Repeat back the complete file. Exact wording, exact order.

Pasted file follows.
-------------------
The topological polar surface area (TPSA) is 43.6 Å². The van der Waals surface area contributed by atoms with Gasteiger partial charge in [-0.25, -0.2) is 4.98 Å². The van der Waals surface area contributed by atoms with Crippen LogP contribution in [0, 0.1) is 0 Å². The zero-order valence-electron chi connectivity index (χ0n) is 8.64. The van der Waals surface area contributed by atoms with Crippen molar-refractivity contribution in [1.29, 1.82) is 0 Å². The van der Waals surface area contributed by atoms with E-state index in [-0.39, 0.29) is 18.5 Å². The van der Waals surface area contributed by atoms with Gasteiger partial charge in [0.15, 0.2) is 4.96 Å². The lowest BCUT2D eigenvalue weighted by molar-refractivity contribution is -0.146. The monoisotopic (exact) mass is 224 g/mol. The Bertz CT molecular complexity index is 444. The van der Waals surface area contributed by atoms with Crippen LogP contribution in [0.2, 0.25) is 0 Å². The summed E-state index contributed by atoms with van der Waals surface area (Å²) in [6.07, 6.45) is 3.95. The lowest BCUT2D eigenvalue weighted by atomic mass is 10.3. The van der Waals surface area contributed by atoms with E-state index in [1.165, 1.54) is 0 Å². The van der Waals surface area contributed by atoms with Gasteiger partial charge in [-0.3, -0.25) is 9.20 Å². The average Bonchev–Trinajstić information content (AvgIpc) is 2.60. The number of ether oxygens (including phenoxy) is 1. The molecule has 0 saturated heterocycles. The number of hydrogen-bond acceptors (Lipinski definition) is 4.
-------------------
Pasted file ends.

The topological polar surface area (TPSA) is 43.6 Å². The van der Waals surface area contributed by atoms with Gasteiger partial charge in [-0.25, -0.2) is 4.98 Å². The van der Waals surface area contributed by atoms with Crippen LogP contribution in [0, 0.1) is 0 Å². The zero-order valence-electron chi connectivity index (χ0n) is 8.64. The van der Waals surface area contributed by atoms with Crippen molar-refractivity contribution in [1.29, 1.82) is 0 Å². The van der Waals surface area contributed by atoms with E-state index in [-0.39, 0.29) is 18.5 Å². The van der Waals surface area contributed by atoms with Gasteiger partial charge in [0.15, 0.2) is 4.96 Å². The lowest BCUT2D eigenvalue weighted by molar-refractivity contribution is -0.146. The monoisotopic (exact) mass is 224 g/mol. The Bertz CT molecular complexity index is 444. The van der Waals surface area contributed by atoms with Crippen LogP contribution in [0.2, 0.25) is 0 Å². The summed E-state index contributed by atoms with van der Waals surface area (Å²) in [6.07, 6.45) is 3.95. The lowest BCUT2D eigenvalue weighted by atomic mass is 10.3. The van der Waals surface area contributed by atoms with E-state index in [1.165, 1.54) is 0 Å². The van der Waals surface area contributed by atoms with Gasteiger partial charge in [-0.3, -0.25) is 9.20 Å². The average Bonchev–Trinajstić information content (AvgIpc) is 2.60. The number of ether oxygens (including phenoxy) is 1. The molecule has 0 saturated heterocycles. The number of hydrogen-bond acceptors (Lipinski definition) is 4.